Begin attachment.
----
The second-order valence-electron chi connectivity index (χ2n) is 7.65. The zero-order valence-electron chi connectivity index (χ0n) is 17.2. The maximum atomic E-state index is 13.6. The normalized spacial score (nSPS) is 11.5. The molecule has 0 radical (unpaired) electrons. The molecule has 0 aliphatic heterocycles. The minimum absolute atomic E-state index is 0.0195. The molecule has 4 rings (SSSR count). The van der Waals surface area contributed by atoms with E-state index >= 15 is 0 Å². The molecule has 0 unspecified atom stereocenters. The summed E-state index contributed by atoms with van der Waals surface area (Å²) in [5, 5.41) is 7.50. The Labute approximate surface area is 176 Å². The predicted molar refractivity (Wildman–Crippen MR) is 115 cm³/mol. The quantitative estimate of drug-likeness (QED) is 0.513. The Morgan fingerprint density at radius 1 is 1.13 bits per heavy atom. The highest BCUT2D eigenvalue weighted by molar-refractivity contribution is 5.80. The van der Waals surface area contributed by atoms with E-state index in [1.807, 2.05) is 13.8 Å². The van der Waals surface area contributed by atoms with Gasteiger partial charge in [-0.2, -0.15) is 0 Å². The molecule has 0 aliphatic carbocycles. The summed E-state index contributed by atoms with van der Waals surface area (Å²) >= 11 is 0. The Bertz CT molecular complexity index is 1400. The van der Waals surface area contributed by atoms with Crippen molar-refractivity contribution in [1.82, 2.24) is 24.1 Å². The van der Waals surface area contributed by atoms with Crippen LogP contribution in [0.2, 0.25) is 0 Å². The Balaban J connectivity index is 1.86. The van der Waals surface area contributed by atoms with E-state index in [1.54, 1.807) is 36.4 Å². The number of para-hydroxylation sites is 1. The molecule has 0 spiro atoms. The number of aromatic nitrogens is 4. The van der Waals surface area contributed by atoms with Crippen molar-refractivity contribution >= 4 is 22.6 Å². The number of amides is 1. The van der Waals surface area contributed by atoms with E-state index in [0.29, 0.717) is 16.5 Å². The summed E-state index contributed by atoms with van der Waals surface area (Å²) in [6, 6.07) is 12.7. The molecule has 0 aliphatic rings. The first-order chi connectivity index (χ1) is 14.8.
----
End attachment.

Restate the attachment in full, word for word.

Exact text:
The second-order valence-electron chi connectivity index (χ2n) is 7.65. The zero-order valence-electron chi connectivity index (χ0n) is 17.2. The maximum atomic E-state index is 13.6. The normalized spacial score (nSPS) is 11.5. The molecule has 0 radical (unpaired) electrons. The molecule has 0 aliphatic heterocycles. The minimum absolute atomic E-state index is 0.0195. The molecule has 4 rings (SSSR count). The van der Waals surface area contributed by atoms with E-state index >= 15 is 0 Å². The molecule has 0 unspecified atom stereocenters. The summed E-state index contributed by atoms with van der Waals surface area (Å²) in [5, 5.41) is 7.50. The Labute approximate surface area is 176 Å². The predicted molar refractivity (Wildman–Crippen MR) is 115 cm³/mol. The quantitative estimate of drug-likeness (QED) is 0.513. The Morgan fingerprint density at radius 1 is 1.13 bits per heavy atom. The highest BCUT2D eigenvalue weighted by molar-refractivity contribution is 5.80. The van der Waals surface area contributed by atoms with E-state index in [1.807, 2.05) is 13.8 Å². The van der Waals surface area contributed by atoms with Gasteiger partial charge in [-0.2, -0.15) is 0 Å². The molecule has 0 aliphatic carbocycles. The summed E-state index contributed by atoms with van der Waals surface area (Å²) >= 11 is 0. The Bertz CT molecular complexity index is 1400. The van der Waals surface area contributed by atoms with Crippen molar-refractivity contribution in [1.82, 2.24) is 24.1 Å². The van der Waals surface area contributed by atoms with Crippen LogP contribution in [0.2, 0.25) is 0 Å². The Balaban J connectivity index is 1.86. The van der Waals surface area contributed by atoms with E-state index in [1.54, 1.807) is 36.4 Å². The number of para-hydroxylation sites is 1. The molecule has 0 spiro atoms. The number of aromatic nitrogens is 4. The van der Waals surface area contributed by atoms with Crippen molar-refractivity contribution >= 4 is 22.6 Å². The number of amides is 1. The van der Waals surface area contributed by atoms with E-state index in [0.29, 0.717) is 16.5 Å². The summed E-state index contributed by atoms with van der Waals surface area (Å²) in [6, 6.07) is 12.7. The molecule has 0 aliphatic rings. The first-order chi connectivity index (χ1) is 14.8.